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Traumatic brain injury (TBI) has life-long consequences that can be physically, emotionally, and financially devastating to you and your family. Brain injuries are often overlooked or misdiagnosed. The best outcome is dependent on the very best treatment. If you or a loved one has suffered TBI, the experienced Illinois brain injury attorneys at Harvey L. Walner & Associates, Ltd., can help you get the compensation you need and deserve.
The Evidence

     TBI does not always show up on standard medical tests. Medical breakthroughs are being made every day, and today's advanced technology allows doctors to detect and treat previously undetectable TBI.

 

 

 Types of Back Injuries

There are several different categories of back injuries, including:

Bulging and ruptured disks: Your lumbar spine consists of five vertebrae (L1 – L5). Between each vertebra is a disk that might be imagined as a jelly donut with a fibrous material surrounding a gel-like center. If your lower back sustains trauma, this can cause your fibrous material to bulge. In extreme circumstances, your bulging disk may rupture, allowing the gel-like substance to leak out. The symptoms of a bulging or ruptured disk are shooting pain or numbness into the buttocks, legs, and/or feet. Treatment can include rest, physical therapy, chiropractic sessions, injections, and surgery.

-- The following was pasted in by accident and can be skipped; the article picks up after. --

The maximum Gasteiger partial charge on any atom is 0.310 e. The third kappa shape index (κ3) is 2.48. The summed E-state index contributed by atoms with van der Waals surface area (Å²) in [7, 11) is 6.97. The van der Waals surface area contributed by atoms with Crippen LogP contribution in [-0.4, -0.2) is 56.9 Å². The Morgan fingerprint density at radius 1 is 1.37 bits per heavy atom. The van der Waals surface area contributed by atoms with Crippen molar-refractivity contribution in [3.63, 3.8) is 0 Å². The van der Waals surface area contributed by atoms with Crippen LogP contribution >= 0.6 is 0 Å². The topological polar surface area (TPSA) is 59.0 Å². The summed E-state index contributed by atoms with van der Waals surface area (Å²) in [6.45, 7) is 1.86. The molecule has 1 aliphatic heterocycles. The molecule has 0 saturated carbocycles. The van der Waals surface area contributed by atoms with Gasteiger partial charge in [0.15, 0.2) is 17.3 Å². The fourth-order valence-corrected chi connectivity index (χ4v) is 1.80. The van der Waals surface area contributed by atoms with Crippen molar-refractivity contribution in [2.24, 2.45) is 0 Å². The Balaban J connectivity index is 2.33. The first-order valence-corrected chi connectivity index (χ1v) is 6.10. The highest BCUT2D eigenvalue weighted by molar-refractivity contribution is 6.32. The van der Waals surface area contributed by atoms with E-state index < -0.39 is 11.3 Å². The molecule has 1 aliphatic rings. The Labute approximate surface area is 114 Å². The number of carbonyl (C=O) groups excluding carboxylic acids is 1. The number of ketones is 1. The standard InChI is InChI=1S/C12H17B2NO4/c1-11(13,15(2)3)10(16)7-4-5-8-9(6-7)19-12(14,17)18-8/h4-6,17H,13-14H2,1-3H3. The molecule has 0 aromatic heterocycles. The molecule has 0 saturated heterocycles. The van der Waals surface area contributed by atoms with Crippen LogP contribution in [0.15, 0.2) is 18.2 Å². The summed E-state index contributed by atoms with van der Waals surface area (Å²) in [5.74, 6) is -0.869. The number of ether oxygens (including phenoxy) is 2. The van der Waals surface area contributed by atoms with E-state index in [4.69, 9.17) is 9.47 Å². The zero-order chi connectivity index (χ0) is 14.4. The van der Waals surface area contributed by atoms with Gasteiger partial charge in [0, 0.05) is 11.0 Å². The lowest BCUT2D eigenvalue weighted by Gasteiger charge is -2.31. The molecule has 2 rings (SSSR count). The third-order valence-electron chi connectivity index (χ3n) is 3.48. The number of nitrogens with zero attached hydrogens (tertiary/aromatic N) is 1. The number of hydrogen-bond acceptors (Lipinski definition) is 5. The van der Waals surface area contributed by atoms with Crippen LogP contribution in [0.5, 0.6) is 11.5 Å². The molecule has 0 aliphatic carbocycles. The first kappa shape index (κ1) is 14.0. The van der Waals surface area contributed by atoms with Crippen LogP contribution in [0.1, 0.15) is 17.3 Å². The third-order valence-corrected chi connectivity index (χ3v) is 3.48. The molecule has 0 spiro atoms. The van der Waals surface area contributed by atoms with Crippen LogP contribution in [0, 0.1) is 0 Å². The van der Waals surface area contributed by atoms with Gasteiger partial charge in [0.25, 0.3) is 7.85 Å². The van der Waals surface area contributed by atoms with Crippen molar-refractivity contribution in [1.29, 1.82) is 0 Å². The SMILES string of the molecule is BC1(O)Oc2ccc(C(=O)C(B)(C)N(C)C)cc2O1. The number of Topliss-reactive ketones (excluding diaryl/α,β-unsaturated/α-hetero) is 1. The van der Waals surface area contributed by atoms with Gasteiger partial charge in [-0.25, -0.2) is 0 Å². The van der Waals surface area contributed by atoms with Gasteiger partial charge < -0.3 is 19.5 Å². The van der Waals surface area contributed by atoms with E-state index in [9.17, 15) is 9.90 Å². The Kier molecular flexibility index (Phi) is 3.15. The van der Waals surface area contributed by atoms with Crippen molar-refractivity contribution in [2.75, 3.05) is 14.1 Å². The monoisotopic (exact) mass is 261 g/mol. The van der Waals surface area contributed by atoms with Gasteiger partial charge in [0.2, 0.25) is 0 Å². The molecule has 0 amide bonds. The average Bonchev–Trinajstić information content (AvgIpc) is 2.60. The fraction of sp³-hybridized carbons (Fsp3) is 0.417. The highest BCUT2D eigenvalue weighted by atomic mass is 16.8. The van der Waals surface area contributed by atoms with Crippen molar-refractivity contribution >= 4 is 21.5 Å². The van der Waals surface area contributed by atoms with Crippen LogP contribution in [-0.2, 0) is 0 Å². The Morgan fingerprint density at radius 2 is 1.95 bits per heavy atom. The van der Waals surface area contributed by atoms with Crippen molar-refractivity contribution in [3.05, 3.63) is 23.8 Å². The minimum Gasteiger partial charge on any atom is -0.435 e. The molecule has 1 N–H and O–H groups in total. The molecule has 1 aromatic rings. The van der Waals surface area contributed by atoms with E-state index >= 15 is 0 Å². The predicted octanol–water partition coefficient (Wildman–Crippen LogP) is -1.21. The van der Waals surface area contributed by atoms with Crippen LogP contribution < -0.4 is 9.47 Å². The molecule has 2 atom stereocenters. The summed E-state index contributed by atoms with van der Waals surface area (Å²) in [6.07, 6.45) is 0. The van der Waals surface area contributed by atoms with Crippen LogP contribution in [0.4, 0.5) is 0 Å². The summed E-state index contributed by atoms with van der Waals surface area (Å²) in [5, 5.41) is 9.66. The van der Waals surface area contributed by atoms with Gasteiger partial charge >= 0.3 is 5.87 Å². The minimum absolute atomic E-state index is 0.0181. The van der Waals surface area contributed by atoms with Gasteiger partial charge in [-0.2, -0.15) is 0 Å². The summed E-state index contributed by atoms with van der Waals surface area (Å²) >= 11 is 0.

Fractured vertebrae: A fractured vertebra occurs when there is a break in one or more of the five lumbar vertebrae. There are several different places and types of fractures. Your lumbar vertebrae may break in the front (anterior) or back (posterior) as a result of motor vehicle accidents or falls. Compression fractures occur in the front while the back of your lumbar remains intact. Rotational forces cause transverse process fractures, and a flexion fracture arises when your lumbar is pulled apart. 

Lumbar ligament sprains: This injury is the result of the unnatural stretching and tearing of your lumbar ligament, the band of tissue connecting two lumbar discs

 

Your spinal cord is a bundle of nerves that travels from your brain along your vertebrae and down to your extremities. Your spinal cord transmits electrical impulses carrying sensory inputs to your brain and takes commands from your brain to your body. While your vertebrae cover and protect your spinal cord, if you sustain trauma to your neck, head or back, this can damage and even rupture that delicate cord. This injury restricts your nerve impulses, which causes a loss of mobility below your area of injury.

  Spinal cord injuries affect 12,000 people in America each year. Though spinal cord injuries range in severity, they always cause a drastic change in the victim’s life.